October 28, 2015 35 Comments
Well the boys from Wharton sure have done it. From a no-name upstart to one of the most recognized eyewear brands in the world in only five short years, Warby Parker got their $1.2 billion valuation by smartly targeting Millennials—a demographic known to have the Internet woven into their DNA.
Warby Parker dictated a new Rx for the eyewear consumer: A $95 package of trendy eyewear that eventually defined them as a fashion brand. Their attractive package pricing also resonated with more than just Millennials. Consumers finally found their feelings validated that eyewear is not much more than “a few pieces of plastic.” More importantly, ECPs were wounded by being described as greedy middlemen. Deserved? Maybe.
Take a look at our reactions to Warby Parker. It smacks of the 5 Stages of Grief. First: Denial (“They can’t be any good.”) Second: Anger (“They called us greedy middlemen.”) Third: Bargaining (“Wait!” as they walk out with Rx and PD in hand. “We have some $99 packages too!” “Really? You have complete eyewear packages for around $100? Why haven’t you told me before? Oh, I see… perhaps you are a greedy middleman after all!”) Depression follows the loss of business. Eventually, you may find acceptance. In the meantime, here’s a recipe on how to deal:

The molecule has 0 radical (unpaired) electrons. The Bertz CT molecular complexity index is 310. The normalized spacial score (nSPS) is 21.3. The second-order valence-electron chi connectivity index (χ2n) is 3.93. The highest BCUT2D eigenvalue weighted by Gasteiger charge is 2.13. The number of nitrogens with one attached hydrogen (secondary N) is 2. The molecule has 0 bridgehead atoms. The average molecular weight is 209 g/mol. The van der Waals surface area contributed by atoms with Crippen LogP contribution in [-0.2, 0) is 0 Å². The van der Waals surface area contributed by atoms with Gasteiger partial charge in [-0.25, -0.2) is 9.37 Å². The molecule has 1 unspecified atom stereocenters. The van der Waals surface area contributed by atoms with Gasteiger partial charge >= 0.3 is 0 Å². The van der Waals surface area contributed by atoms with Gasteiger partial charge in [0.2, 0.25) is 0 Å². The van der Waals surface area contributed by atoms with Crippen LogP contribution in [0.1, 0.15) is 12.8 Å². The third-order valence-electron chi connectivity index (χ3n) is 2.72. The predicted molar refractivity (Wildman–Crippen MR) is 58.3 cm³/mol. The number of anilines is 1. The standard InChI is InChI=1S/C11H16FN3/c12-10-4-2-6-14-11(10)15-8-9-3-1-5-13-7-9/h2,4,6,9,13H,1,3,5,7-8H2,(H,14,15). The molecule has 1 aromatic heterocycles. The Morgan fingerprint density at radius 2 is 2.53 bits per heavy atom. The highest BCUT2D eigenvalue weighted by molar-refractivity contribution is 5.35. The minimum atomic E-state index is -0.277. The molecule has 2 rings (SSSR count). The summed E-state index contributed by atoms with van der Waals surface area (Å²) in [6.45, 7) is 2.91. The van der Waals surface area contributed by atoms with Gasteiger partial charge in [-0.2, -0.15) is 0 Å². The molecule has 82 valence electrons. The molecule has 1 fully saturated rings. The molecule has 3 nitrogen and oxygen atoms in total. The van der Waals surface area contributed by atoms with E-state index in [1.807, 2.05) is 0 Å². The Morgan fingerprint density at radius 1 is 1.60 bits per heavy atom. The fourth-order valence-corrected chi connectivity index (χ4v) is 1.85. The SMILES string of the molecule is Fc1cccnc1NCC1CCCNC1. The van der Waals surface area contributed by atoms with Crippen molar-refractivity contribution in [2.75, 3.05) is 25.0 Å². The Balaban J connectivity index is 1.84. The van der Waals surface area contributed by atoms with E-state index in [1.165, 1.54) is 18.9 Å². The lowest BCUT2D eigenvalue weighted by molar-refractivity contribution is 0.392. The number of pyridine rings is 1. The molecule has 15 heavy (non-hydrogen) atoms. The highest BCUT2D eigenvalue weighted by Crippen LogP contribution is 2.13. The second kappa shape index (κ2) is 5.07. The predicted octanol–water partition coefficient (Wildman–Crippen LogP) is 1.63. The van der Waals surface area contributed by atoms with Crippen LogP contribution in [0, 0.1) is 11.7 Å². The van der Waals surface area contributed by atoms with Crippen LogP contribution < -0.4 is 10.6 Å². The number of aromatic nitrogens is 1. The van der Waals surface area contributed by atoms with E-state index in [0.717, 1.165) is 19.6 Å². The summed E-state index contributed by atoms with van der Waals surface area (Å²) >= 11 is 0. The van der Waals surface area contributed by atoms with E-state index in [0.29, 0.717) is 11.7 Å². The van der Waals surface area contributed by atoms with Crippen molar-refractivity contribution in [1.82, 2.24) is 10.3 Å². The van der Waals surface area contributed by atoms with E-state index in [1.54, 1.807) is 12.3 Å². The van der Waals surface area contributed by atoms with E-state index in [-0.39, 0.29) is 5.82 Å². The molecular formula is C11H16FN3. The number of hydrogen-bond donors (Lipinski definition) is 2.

Lose control—Refusing to release the Rx, the contact specs and now the PD has not won us fans in the court of public opinion. With evermore sophisticated apps poised to empower consumers further, it’s time to learn from our past and start to give the public what they want: The full optical menu, served a la carte. And without the feeling of being controlled.
Respect consumer choice—Buyers today have access to far more choices than a brick-and-mortar door could ever have. As established companies redirect their marketing to forge an even stronger brand connection with the end consumer, many call for eliminating any brand sold online from your store. But is that constructive? In my honest opinion, it’s better to align yourself with popular brands and make covering your monthly nut that much easier.
Make yourself a brand—Start by defining who you are and what you represent in a crowded eyewear market. That’s called a mission statement. Retell your origin story. Tell them your promise.
Reality check: Your customers are going to buy more and more optical goods outside your store. And they are going to need a local “eye guy” to give adjustments, repairs, emergency service and lead them to upgrades. So don’t refuse to service outside glasses. Trust me: You’ll be far better off welcoming a competitor like Warby than waiting to whither. You agree?
—Barry Santini, Contributing Editor